From August 4, 1914, when Britain's declaration of war brought Canada into World War I, two attitudes prevailed in Saskatchewan: one was a determination to defend all things British, and the second was an appreciation for jobs and wages which peace had not provided. Many of the first volunteer soldiers answered blood ties to the Empire: for example, of 68 Swift Current recruits in the first days of the war, 63 were British-born. But as seasonal work dried up later that fall, more volunteers came from other ethnic groups. Many unemployed responded to the $1.10 per diem provided to soldiers, as unemployment had risen since the end of western railroad expansion in 1912. Saskatchewan politicians, clerics and journalists asked the federal government to expand the armed forces faster to absorb all the unemployed. Soldiers received a warm send-off from a populace excited by the prospect of a short war. Scrambling to enlist, some Saskatchewan soldiers served in regiments mobilized in other provinces. The Princess Patricia Light Infantry (the Pats), one of the first Canadian units to reach France in December 1914, recruited veterans from across the country who had “no attachment to any militia”; as they were experienced, they were sent to the front with much less training. So many men from the West enlisted with the Pats that they were often considered a prairie battalion by other units. Similarly, a rumour that Manitoba units would reach the fighting sooner prompted many Saskatchewan lads to join there.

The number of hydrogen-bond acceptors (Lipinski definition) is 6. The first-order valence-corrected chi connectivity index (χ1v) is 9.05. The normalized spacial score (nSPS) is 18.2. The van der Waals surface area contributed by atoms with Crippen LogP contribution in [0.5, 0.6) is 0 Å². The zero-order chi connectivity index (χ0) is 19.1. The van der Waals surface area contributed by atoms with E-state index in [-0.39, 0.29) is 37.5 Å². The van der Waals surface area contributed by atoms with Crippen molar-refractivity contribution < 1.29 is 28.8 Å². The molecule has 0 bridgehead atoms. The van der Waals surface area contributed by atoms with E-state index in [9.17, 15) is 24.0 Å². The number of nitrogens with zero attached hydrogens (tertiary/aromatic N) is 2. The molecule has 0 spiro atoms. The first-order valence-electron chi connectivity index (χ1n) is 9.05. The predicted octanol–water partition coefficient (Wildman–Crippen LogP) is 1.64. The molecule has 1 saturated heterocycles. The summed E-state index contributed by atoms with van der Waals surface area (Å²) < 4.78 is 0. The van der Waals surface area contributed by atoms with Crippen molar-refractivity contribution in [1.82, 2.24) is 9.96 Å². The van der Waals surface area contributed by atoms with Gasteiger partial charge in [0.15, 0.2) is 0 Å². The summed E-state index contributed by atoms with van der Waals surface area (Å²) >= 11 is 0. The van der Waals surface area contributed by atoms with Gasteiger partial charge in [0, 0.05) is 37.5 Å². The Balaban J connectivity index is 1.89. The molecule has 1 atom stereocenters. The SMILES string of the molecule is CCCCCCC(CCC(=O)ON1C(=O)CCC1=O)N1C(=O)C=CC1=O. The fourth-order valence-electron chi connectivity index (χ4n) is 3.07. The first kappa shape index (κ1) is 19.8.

Canada's military leadership re-shuffled all the units going overseas into numbered battalions. The 95th Saskatchewan (later Regina) Rifles and the 105 Fusiliers (later Saskatoon) both fought with the 11th Battalion of the Canadian Expeditionary Force (CEF), and in turn sent many reinforcements to the 5th Battalion CEF. The North Saskatchewan Regiment (later Prince Albert) and the South Saskatchewan Regiment (later Weyburn) also received their marching orders in the fall of 1914. Moose Jaw's 27th Light Horse was called in early 1915. After the initial mobilization, recruiters were simply given blocks of numbers to assign. CEF battalions like the 65th and 96th battalions, mobilized in Saskatoon in 1916, were recruited there. Later the 28th, 46th, 68th, 152nd and 195th battalions all mobilized men from Saskatchewan, but province of origin was not considered important. Although records of the Saskatchewan units can be confusing or non-existent, their war experience proved remarkably uniform. Assembled at Valcartier Camp near Quebec City, they embarked for Britain and a few months' further training before joining other Canadian units fighting in the trenches in Flanders. Here their war abbreviates to a list of famous battles: Ypres (April-May 1915), Festubert (May 1916), Mount Sorel (June 1916), the Somme (July- November 1916), Vimy Ridge (April 1917), Hill 70 (August 1917), Passchendaele (November 1917), Amiens (August 1918), and Valenciennes (November 1918).